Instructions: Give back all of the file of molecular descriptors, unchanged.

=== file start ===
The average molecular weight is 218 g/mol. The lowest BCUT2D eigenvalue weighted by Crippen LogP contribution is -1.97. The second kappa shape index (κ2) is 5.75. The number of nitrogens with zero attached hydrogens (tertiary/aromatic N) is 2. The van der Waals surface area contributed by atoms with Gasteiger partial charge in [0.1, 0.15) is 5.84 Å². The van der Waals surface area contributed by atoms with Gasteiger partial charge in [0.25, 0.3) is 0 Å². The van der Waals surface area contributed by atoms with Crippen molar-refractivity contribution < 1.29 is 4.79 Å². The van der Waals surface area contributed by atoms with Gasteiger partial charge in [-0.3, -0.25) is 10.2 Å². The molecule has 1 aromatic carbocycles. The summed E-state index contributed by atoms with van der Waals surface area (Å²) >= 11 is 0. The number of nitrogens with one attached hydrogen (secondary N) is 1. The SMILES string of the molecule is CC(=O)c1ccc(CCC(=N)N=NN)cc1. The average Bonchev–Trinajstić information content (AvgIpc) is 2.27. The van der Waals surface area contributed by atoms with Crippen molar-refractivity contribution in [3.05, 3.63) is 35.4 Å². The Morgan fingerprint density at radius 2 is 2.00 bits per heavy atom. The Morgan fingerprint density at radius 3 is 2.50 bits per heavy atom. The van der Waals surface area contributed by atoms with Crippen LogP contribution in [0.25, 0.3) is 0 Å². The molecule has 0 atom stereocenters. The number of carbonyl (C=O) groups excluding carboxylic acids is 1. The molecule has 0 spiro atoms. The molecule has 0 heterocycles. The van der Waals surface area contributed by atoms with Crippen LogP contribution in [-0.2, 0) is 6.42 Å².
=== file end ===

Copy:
The average molecular weight is 218 g/mol. The lowest BCUT2D eigenvalue weighted by Crippen LogP contribution is -1.97. The second kappa shape index (κ2) is 5.75. The number of nitrogens with zero attached hydrogens (tertiary/aromatic N) is 2. The van der Waals surface area contributed by atoms with Gasteiger partial charge in [0.1, 0.15) is 5.84 Å². The van der Waals surface area contributed by atoms with Gasteiger partial charge in [0.25, 0.3) is 0 Å². The van der Waals surface area contributed by atoms with Crippen molar-refractivity contribution < 1.29 is 4.79 Å². The van der Waals surface area contributed by atoms with Gasteiger partial charge in [-0.3, -0.25) is 10.2 Å². The molecule has 1 aromatic carbocycles. The summed E-state index contributed by atoms with van der Waals surface area (Å²) >= 11 is 0. The number of nitrogens with one attached hydrogen (secondary N) is 1. The SMILES string of the molecule is CC(=O)c1ccc(CCC(=N)N=NN)cc1. The average Bonchev–Trinajstić information content (AvgIpc) is 2.27. The van der Waals surface area contributed by atoms with Crippen molar-refractivity contribution in [3.05, 3.63) is 35.4 Å². The Morgan fingerprint density at radius 2 is 2.00 bits per heavy atom. The Morgan fingerprint density at radius 3 is 2.50 bits per heavy atom. The van der Waals surface area contributed by atoms with Crippen LogP contribution in [0.25, 0.3) is 0 Å². The molecule has 0 atom stereocenters. The number of carbonyl (C=O) groups excluding carboxylic acids is 1. The molecule has 0 spiro atoms. The molecule has 0 heterocycles. The van der Waals surface area contributed by atoms with Crippen LogP contribution in [-0.2, 0) is 6.42 Å².